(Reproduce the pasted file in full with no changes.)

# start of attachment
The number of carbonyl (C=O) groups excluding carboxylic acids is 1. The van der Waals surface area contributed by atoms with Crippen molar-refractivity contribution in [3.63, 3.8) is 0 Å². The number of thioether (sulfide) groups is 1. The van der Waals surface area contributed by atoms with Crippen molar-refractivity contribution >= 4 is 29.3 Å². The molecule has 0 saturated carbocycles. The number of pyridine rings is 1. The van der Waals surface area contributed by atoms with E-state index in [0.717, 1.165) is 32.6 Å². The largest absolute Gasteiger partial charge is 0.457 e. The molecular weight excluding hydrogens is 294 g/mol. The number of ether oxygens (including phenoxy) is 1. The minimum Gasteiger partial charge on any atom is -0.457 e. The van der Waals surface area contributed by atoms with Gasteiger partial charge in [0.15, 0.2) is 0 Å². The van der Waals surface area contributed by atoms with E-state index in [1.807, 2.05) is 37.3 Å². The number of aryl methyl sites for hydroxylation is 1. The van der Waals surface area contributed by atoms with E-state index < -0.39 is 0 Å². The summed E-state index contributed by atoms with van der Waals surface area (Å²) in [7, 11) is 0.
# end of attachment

The number of carbonyl (C=O) groups excluding carboxylic acids is 1. The van der Waals surface area contributed by atoms with Crippen molar-refractivity contribution in [3.63, 3.8) is 0 Å². The number of thioether (sulfide) groups is 1. The van der Waals surface area contributed by atoms with Crippen molar-refractivity contribution >= 4 is 29.3 Å². The molecule has 0 saturated carbocycles. The number of pyridine rings is 1. The van der Waals surface area contributed by atoms with E-state index in [0.717, 1.165) is 32.6 Å². The largest absolute Gasteiger partial charge is 0.457 e. The molecular weight excluding hydrogens is 294 g/mol. The number of ether oxygens (including phenoxy) is 1. The minimum Gasteiger partial charge on any atom is -0.457 e. The van der Waals surface area contributed by atoms with Gasteiger partial charge in [0.15, 0.2) is 0 Å². The van der Waals surface area contributed by atoms with E-state index in [1.807, 2.05) is 37.3 Å². The number of aryl methyl sites for hydroxylation is 1. The van der Waals surface area contributed by atoms with E-state index < -0.39 is 0 Å². The summed E-state index contributed by atoms with van der Waals surface area (Å²) in [7, 11) is 0.